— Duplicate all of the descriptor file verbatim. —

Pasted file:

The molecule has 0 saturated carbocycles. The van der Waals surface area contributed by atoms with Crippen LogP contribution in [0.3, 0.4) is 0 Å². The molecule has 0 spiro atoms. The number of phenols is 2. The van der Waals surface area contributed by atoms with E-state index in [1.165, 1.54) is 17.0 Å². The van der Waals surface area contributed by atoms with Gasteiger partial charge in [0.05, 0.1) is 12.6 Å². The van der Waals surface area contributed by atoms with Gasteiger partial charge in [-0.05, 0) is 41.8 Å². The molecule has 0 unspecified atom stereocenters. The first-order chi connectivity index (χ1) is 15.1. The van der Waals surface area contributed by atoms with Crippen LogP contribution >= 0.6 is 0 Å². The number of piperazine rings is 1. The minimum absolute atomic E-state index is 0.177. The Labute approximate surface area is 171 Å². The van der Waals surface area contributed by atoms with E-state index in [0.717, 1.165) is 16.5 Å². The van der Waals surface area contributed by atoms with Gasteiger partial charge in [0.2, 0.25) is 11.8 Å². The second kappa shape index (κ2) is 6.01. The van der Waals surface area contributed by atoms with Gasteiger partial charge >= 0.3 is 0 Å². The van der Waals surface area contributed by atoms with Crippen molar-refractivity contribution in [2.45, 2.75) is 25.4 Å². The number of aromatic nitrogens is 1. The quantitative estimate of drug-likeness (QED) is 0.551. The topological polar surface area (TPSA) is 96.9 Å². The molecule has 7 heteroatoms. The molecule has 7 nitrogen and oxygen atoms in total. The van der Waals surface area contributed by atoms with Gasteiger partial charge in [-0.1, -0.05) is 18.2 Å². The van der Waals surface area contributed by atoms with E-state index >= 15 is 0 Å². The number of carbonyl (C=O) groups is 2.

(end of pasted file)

The molecule has 0 saturated carbocycles. The van der Waals surface area contributed by atoms with Crippen LogP contribution in [0.3, 0.4) is 0 Å². The molecule has 0 spiro atoms. The number of phenols is 2. The van der Waals surface area contributed by atoms with E-state index in [1.165, 1.54) is 17.0 Å². The van der Waals surface area contributed by atoms with Gasteiger partial charge in [0.05, 0.1) is 12.6 Å². The van der Waals surface area contributed by atoms with Gasteiger partial charge in [-0.05, 0) is 41.8 Å². The molecule has 0 unspecified atom stereocenters. The first-order chi connectivity index (χ1) is 15.1. The van der Waals surface area contributed by atoms with Crippen LogP contribution >= 0.6 is 0 Å². The number of piperazine rings is 1. The minimum absolute atomic E-state index is 0.177. The Labute approximate surface area is 171 Å². The van der Waals surface area contributed by atoms with E-state index in [0.717, 1.165) is 16.5 Å². The van der Waals surface area contributed by atoms with Gasteiger partial charge in [0.2, 0.25) is 11.8 Å². The second kappa shape index (κ2) is 6.01. The van der Waals surface area contributed by atoms with Gasteiger partial charge >= 0.3 is 0 Å². The van der Waals surface area contributed by atoms with Crippen molar-refractivity contribution in [2.45, 2.75) is 25.4 Å². The number of aromatic nitrogens is 1. The quantitative estimate of drug-likeness (QED) is 0.551. The topological polar surface area (TPSA) is 96.9 Å². The molecule has 7 heteroatoms. The molecule has 7 nitrogen and oxygen atoms in total. The van der Waals surface area contributed by atoms with Gasteiger partial charge in [-0.1, -0.05) is 18.2 Å². The van der Waals surface area contributed by atoms with E-state index >= 15 is 0 Å². The number of carbonyl (C=O) groups is 2.